Cornerback Sean Smith wants to cash in this offseason – it might be the only chance in his life to sign a big contract and set his family up for the future – and we reported back on Jan. 5 that Smith, a four-year veteran and former second-round pick, is seeking a contract similar to the one signed by Tennessee’s Jason McCourty: 6 years and $43.04 million ($7.38 million per year), with two years and $17 million fully guaranteed. The contract shows up in many places as a five-year extension, but technically it was a six-year contract, with 2012 counting as the first season.
Now, is Smith as good a player as McCourty? You’d be hard-pressed to argue yes. McCourty, also a four-year veteran, was ranked by Pro Football Focus as the sixth-best cornerback in the NFL in 2012 out of 113, and he had a breakout season with four interceptions, doubling his career total. Smith, meanwhile, only had two interceptions and was ranked 76th by PFF.
But peel back a few more layers, and look at some of the realities of this year’s free agent market, and it’s not crazy for Smith to seek a contract similar to McCourty’s, or the Dolphins to sign him to one. Here are six reasons why:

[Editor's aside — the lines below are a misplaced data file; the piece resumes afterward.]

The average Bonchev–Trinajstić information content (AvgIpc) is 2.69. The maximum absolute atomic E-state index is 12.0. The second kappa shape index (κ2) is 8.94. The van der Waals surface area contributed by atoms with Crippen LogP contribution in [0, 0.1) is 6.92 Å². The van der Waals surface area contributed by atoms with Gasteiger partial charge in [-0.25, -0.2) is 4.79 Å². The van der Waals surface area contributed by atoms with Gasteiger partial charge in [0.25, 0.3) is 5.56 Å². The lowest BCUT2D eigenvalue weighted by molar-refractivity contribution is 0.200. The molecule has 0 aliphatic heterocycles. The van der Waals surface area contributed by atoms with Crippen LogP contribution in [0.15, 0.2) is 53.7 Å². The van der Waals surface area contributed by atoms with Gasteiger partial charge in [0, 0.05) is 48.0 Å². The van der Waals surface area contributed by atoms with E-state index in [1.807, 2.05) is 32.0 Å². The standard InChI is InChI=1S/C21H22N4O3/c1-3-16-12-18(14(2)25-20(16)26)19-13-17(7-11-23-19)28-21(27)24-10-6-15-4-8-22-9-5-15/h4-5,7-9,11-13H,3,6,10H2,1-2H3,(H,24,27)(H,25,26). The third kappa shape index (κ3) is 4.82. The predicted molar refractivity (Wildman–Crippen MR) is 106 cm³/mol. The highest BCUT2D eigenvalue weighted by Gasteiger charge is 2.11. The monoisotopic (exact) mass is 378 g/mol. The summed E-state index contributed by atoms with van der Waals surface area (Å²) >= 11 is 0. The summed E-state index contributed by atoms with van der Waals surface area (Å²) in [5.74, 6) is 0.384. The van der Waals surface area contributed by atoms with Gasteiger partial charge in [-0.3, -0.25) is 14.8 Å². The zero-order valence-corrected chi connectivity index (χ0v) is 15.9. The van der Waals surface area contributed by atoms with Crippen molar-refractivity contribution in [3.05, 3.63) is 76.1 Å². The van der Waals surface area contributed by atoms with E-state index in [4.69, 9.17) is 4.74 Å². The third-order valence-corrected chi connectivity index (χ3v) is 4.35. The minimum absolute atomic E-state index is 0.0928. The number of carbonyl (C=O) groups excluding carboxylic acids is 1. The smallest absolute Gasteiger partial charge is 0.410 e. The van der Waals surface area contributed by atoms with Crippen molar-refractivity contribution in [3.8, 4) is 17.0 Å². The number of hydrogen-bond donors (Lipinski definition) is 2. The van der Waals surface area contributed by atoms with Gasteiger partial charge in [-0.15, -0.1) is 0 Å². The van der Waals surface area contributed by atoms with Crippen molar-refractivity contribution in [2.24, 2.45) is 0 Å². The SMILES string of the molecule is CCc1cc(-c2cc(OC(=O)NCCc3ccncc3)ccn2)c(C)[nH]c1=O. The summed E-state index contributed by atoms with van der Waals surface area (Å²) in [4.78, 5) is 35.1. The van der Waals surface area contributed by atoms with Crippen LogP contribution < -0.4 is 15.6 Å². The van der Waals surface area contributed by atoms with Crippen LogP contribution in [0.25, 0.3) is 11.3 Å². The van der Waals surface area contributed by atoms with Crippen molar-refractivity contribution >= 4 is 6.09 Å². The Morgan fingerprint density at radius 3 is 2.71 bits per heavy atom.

1. Smith isn’t asking for “elite” money.
First of all, McCourty’s contract, while large, isn’t considered “elite” for his position. According to the invaluable site overthecap.com, the total value of McCourty’s contract is the 13th-highest among cornerbacks, as is his average salary per year (they average it over five years, not six).
Smith isn’t saying he wants Nnamdi Asomugha ($12 million per year) or Darrelle Revis ($11.5 million) money, just that he wants to be paid similar to a good player like McCourty, who did allow a higher passer rating this year than Smith did (97.4 compared to 85.1).
2. Cornerbacks are valuable, and costly, in free agency.
Cornerback is an elite position in the NFL, and the going rate on the free agent market is more or less $7 million per season. Tampa Bay gave Eric Wright $38 million over five years ($7.6 millon average) before the 2012 season, and he had just one interception in 10 games and was ranked 66th by PFF this year. The Dolphins gave Richard Marshall $16 million over three years last offseason ($5.33 million per year), and while he’s a solid enough veteran, it’s hard to argue that he’s a more valuable player than Smith. Dimitri Patterson also got $16 million over three years from the Browns, and they cut him before he completed the first year of his contract (he’s now on the Dolphins).